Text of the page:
If you can’t even have that type of conversation, how can you decide to pursue a career in astrophysics?

What process do you follow to create new isiZulu words?

When I encounter a word I’m not sure about (in fact even one with which I have a slight hesitation!) I quickly consult my heftiest English-Zulu Dictionary. If the word is not there – or it’s not satisfactory for what I need – I begin the process of creating a new word.

In order to create new words I ask myself what does a word or object reminds me of or, if it does something, how does it do it? What does it sound like? Are there root words I can mash up to get me closer to something that will trigger the right intuition to a mother tongue speaker?

An example that I’m particularly fond of is the English word planet, for which the definition is ‘inkanyezi ezungeza ilanga’ which means ‘a star that goes around the sun’. Now, while I understand why they called it a ‘star’ (as everything twinkling in the night sky apart from the moon is a star in isiZulu), this wasn’t specific enough for George’s Secret Key to the Universe. So, my next step was to check out what the English dictionary definition is. In this case the Oxford English Dictionary proclaimed a planet to be ‘a celestial body which orbits a star in an elliptical orbit’. The problem is, I now had 5 more words I have to look up: celestial, body (in the sense it’s used here), star, elliptical, and orbit. But then, I happened to note that the English definition also states that the word ‘planet’ has Greek origins; ‘planeo’ in Greek means ‘wanderer’ as planets seemed to wandering around the sun. Now, that I could work with! isiZulu has a word for wandering, ‘ukuzula’, so I used that as the root of my new word for planet, which is ‘umzulane’.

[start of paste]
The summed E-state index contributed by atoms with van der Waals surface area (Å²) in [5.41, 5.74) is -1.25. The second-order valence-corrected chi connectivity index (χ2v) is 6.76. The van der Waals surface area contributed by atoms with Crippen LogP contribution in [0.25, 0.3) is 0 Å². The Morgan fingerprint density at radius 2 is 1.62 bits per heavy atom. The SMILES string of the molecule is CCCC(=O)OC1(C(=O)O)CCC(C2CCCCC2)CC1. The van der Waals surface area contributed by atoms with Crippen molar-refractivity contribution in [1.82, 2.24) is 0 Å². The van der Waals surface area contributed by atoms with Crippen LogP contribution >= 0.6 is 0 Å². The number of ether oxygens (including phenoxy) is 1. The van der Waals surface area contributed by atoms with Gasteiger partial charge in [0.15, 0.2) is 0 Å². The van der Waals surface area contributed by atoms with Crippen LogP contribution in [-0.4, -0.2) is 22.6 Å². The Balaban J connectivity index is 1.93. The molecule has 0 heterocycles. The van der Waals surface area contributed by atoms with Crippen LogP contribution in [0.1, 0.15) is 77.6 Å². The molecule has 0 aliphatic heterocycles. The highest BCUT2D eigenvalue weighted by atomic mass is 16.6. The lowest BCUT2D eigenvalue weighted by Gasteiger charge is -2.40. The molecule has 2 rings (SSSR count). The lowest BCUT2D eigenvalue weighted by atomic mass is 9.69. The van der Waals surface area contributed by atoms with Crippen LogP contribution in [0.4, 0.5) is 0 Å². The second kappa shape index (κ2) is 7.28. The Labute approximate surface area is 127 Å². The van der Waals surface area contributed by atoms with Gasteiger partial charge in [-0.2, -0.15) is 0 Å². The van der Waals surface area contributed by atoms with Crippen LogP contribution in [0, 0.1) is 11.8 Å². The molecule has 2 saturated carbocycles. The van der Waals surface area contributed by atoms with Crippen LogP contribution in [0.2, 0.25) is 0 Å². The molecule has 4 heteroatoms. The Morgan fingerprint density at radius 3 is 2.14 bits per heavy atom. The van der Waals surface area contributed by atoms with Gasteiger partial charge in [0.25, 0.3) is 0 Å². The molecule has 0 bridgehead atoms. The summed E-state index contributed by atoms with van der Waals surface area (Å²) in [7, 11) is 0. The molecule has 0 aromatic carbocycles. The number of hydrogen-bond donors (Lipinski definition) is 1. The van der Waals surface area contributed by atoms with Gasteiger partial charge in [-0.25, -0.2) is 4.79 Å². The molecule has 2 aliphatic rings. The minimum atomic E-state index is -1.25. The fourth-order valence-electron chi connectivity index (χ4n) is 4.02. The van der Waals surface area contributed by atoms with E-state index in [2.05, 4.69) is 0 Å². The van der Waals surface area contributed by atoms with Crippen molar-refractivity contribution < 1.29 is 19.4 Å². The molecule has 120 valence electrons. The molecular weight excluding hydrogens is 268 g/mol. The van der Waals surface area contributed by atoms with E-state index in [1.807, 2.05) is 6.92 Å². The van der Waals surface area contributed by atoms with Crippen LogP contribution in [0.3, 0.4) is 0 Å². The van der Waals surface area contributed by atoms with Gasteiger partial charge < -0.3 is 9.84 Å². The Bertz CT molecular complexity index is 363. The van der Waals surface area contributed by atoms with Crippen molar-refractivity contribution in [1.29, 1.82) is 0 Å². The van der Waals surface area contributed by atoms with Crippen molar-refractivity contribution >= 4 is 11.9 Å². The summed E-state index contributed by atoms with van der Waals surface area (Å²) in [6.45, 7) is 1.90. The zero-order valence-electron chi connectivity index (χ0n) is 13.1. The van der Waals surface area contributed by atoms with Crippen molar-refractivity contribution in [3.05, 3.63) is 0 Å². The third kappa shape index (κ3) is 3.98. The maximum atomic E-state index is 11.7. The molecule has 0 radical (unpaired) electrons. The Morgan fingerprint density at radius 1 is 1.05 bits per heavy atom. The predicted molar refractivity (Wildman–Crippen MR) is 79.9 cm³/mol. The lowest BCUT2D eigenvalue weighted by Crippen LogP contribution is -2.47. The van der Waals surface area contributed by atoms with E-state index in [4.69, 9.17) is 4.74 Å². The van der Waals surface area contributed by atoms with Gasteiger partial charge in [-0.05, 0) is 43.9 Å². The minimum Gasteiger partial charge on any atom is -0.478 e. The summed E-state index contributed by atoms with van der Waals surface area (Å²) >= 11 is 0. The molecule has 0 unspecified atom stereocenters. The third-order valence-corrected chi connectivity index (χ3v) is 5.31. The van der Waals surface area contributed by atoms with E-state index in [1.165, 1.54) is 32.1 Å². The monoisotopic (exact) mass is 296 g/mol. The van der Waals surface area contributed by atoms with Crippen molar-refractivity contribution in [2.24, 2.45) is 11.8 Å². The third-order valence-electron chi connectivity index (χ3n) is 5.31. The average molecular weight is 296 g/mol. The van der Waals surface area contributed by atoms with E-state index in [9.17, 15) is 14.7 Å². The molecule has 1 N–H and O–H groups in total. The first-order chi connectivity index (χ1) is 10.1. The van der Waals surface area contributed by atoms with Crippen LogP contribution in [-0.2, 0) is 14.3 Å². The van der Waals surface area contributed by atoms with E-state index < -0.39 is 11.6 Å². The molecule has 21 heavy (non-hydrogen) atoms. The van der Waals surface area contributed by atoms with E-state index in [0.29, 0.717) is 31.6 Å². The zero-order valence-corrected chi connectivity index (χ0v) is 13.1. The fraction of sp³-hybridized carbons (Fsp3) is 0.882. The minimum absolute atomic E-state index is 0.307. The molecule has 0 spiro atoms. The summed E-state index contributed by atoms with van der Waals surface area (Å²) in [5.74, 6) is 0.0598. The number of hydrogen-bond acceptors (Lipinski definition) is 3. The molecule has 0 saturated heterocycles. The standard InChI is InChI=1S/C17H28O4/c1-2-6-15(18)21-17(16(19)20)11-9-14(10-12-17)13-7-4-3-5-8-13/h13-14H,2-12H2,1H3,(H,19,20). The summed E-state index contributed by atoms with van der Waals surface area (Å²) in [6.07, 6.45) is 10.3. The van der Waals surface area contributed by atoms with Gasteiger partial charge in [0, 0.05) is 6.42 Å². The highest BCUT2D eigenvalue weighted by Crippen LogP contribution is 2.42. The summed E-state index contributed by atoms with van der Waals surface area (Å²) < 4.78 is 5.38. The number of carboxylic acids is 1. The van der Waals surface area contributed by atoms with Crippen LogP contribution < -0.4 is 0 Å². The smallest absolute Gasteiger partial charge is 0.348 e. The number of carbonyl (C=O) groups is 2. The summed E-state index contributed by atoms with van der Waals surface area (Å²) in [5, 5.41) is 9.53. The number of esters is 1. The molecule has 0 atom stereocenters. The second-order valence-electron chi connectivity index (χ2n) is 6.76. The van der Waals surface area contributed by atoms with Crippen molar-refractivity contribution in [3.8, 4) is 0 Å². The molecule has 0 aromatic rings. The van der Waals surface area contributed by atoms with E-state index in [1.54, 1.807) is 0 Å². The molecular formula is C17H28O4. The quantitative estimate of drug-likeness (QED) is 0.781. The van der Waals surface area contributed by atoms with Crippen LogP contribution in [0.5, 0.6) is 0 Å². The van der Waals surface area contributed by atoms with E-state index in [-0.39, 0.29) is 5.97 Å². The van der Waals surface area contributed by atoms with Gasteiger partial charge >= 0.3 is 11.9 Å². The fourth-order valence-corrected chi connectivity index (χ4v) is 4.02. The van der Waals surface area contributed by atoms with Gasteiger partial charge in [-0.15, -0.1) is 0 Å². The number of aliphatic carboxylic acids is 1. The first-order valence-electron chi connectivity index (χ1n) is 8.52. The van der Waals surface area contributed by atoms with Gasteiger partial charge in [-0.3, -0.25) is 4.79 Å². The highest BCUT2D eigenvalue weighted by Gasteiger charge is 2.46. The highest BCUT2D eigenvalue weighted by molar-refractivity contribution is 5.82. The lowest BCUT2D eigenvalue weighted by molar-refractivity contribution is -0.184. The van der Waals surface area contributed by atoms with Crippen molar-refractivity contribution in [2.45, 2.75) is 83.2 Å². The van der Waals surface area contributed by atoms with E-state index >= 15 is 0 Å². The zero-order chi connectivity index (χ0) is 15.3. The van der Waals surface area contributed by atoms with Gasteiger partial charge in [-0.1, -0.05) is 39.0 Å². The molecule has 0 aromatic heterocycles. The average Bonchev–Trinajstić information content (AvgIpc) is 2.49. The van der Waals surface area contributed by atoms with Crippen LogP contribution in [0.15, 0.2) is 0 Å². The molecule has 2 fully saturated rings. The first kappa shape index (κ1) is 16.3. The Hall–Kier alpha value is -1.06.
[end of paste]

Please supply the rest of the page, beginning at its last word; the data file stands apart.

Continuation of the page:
You also created new isiZulu words for your own book, Ama YIPHENDLEYA. In fact, you left your job to focus on writing it – that’s commitment! Can you tell us a little about what it’s about?

It tells the story of how four South African teenagers – Kwethu, Jo, Scott and Bobo – who begin an adventure of discovery in the world of science and technology. With the help of their Uncle Mike, who’s an engineer, they form a club through which they begin dedicating their spare time to the learning how things work. They draw inspiration from real-life examples of innovators such as Trevor Baylis who, when confronted with the dire need for mass communications in Africa, went on to invent the wind-up radio. AMAYIPHENDLEYA – IsiQalo Sakho Konke is a story of how everyone can cultivate a dream and an innovative mind, and how even teenagers can begin taking the necessary baby steps toward making a difference in their own world.
Languages shift and change. Why is this important?

A language that remains static and does not adapt to changing times will eventually die. It is obviously exhilarating to be able to play a part, however small, in equipping minds to see further. But the opposition can also be extremely frustrating!

Reading and telling stories with your children is a powerful gift to them. It builds knowledge, language, imagination and school success! For more information about the Nal’ibali campaign, or to access children’s stories in a range of South African languages, visit:

George's Secret Key to the Universe

Book details


Ujoji Nemfihlakalo Kakhiye Wakhe Wendadiyelo

  • Ujoji Nemfihlakalo Kakhiye Wakhe Wendadiyelo by Lucy Hawking, Stephen Hawking, translated by Phiwayinkosi Mbuyazi
    EAN: 9781431424887
    Find this book with BOOK Finder!

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Exclusive Books Homebru 2017 selection announced

Exclusive Books has announced their selection of fiction, non-fiction, cookery and children’s books for their annual Homebru campaign.

This year’s slogan was ‘books by us, written for you’. According to Ben Williams, general manager of Exclusive Books, the nearly fifty titles on the list “represent a highly engaging slice of current South African writing and life.”

With titles as diverse as Fred Strydom’s work of speculative fiction, The Inside-Out Man, Pieter-Louis Myburgh’s political analysis, The Republic of Gupta, and the colourful array of cookery and children’s books, including Khanyisa Malabi’s Legacy of Living and Sparkles of Taste and Carol-Ann Davids’ The Hair Fair, this year’s list certainly is representative of contemporary South African writing.